Book: Multi-party Democracy in the Maldives and the Emerging Security Environment in the Indian Ocean Region; Publisher: Pentagon Press (in association with IDSA), Price: Rs.750; Pages: 192
India would like democracy to prevail in the South Asian region but must tread with caution on the Maldives to prevent a chill in bilateral ties as the transition to democracy there has coincided with greater rivalry in the IOR (Indian Ocean Region), a new book on the subject says.
“Though India would like democracy to prevail in its neighbourhood, as democracy brings moderating influences over countries and societies, its approach should be such that does not bring chill in bilateral relations,” says Anand Kumar, an associate fellow at the defence ministry-funded think-tank Institute of Defence Studies and Analyses (IDSA).
Noting that the Chinese “smartly say” that they respect the system of governance chosen by other countries, Anand Kumar, who has a doctorate from New Delhi’s Jawaharlal Nehru University (JNU), writes: “This approach allows them easy entry in any country and helps them promote their interests.”
“India should also play a role in promoting democracy only when it is demand driven,” the book says, adding that president Maumoon Abdul Gayoom, who ruled the country with an iron fist for 30 long years till the first democratic elections in 2008, “actually tilted toward China under the pressure of the democratic movement in his country. He felt that a democratic India would not be the best bet for his political survival”.
According to the author, “India needs to tread further cautiously in promoting democracy on the Maldives as the democratic transition in the country has coincided with greater rivalry for control of the IOR. Now, China has emerged as a major power and is unwilling to depend on the US for the protection of its ‘overseas interests’ which no longer remain limited to the protection of the SLOCs (sea lanes of commerce)”.
At the same time, from the Indian perspective, to counter increasing Chinese naval presence in the Indian Ocean, welcoming increased presence “may not be a very judicious idea”, says Anand Kumar, whose first book, “Return from the Precipice: Bangladesh’s Fight Against Terrorism”, was published in 2012.
Increased US military presence in the IOR would not necessary be “benign” or to India’s advantage as this “may only create further complications for the Indian foreign policy towards the Maldives and worsen rivalry among external powers in the region”, the book contends.
In an environment of intensifying competition in the IOR, India’s effort “should be to take greater responsibility commensurate with its status as a major regional power with potential to become a global power”.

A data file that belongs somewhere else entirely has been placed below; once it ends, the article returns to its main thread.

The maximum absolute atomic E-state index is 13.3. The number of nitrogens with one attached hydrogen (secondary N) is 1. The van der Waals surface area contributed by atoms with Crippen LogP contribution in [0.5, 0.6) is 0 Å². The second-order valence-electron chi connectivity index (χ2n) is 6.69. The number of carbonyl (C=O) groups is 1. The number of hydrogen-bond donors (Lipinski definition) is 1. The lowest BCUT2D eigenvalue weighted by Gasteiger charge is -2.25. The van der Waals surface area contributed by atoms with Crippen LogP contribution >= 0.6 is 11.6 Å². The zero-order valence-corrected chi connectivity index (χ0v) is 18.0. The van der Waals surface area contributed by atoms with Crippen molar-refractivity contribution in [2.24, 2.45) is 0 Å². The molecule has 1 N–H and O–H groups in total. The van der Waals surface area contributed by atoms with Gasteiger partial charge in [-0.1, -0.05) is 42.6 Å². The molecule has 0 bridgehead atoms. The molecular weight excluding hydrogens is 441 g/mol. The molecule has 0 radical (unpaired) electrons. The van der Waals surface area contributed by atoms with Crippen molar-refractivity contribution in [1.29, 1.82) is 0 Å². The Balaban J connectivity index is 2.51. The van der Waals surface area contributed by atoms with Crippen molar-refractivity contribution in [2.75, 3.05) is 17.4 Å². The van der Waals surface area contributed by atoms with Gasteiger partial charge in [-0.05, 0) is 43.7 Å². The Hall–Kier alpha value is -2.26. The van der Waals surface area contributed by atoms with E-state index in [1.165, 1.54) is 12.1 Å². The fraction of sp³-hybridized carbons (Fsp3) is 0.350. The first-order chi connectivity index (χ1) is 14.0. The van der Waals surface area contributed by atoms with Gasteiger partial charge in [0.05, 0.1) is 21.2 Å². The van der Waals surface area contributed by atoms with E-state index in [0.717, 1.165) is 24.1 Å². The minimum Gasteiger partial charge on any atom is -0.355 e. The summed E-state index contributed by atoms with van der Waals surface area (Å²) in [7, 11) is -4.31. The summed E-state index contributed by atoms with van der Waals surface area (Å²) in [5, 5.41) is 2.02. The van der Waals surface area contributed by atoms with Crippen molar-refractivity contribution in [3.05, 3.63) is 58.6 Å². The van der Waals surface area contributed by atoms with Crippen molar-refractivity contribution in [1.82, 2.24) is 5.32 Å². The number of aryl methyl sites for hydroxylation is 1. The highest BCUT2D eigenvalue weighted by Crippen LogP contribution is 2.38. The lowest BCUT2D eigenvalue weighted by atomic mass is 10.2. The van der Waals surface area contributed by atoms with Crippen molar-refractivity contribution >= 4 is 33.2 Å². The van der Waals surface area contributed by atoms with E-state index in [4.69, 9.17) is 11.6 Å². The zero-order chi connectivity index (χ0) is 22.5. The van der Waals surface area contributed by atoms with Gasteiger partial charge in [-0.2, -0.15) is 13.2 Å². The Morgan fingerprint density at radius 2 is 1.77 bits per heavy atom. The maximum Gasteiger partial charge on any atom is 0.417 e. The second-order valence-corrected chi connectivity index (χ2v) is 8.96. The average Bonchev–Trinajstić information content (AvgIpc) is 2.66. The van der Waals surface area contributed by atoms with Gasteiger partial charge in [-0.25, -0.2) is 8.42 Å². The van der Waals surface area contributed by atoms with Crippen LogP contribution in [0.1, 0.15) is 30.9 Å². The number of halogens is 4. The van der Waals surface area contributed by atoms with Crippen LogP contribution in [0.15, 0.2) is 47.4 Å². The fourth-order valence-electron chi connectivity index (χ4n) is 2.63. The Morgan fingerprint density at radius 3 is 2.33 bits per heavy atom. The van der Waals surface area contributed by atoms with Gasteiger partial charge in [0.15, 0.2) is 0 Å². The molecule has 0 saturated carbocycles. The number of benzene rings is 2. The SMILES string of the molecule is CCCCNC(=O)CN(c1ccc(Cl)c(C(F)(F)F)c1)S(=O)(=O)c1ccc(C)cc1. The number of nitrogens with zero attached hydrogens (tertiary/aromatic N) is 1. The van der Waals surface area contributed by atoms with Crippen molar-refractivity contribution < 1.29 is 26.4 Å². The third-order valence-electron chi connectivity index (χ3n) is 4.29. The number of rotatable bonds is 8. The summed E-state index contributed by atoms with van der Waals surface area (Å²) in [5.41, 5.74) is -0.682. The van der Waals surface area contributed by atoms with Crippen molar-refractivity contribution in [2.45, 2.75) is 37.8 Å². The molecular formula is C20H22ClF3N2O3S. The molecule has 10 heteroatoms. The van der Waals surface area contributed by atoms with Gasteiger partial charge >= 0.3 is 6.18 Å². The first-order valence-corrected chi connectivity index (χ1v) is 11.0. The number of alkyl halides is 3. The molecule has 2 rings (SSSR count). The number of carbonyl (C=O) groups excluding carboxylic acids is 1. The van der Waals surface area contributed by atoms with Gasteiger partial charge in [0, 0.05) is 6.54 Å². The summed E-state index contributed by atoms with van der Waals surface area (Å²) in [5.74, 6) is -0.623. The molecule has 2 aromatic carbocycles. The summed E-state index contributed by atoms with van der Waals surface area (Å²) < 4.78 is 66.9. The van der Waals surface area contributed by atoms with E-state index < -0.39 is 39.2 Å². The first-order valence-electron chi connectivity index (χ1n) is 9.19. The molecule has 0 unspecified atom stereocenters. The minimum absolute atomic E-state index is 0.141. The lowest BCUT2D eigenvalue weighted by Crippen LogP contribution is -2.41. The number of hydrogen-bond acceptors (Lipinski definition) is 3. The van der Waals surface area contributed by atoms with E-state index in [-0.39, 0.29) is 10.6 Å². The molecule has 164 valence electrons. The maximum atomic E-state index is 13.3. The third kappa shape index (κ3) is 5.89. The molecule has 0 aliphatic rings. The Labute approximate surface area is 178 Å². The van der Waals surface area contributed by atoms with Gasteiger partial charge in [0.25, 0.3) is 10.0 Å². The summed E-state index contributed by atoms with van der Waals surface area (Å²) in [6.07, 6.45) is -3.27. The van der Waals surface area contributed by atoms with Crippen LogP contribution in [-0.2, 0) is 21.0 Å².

“India should build its naval power in such a way that gives the impression that it is a net provider of security in the IOR. For this, India needs an effective national maritime security strategy that creates synergy between its foreign policy, the strength of the Indian Navy and the domestic defence and maritime industry, which, in turn, can create lasting friendly relations with all littorals in the region,” says Anand Kumar.
As for democracy in the Maldives, the book laments that it “is not in a healthy state but, still, one can draw solace from the fact” that it “has not reverted to the autocratic path by renouncing the present constitution”.
On Thursday, Mohammad Nasheed, the country’s first democratically elected president who assumed office on November 11, 2008, but was deposed on February 7, 2012, was granted refugee status in Britain, where he is convalescing after taking “leave” from prison back home.
Nasheed was convicted in March 2015 under the Anti-Terrorism Act for arresting Criminal Court Judge Abdulla Mohamed while President and jailed for 13 years.
Anand Kumar reacted sharply to the developments in the country since 2012.
“As far as democracy goes, it has definitely suffered a setback. Democracy, in fact, is at the cross-roads in the Maldives. There is a strong tendency (on the part of President Abdullah Yameen) to move towards authoritarianism. All his opponents are in jail. Even if the parties contest (the next election), they cannot challenge him,” Anand Kumar told IANS.
“The framework of democracy remains, but its nature has undergone a transformation,” he added.
(25.05.2016 – Vishnu Makhijani can be contacted at email@example.com)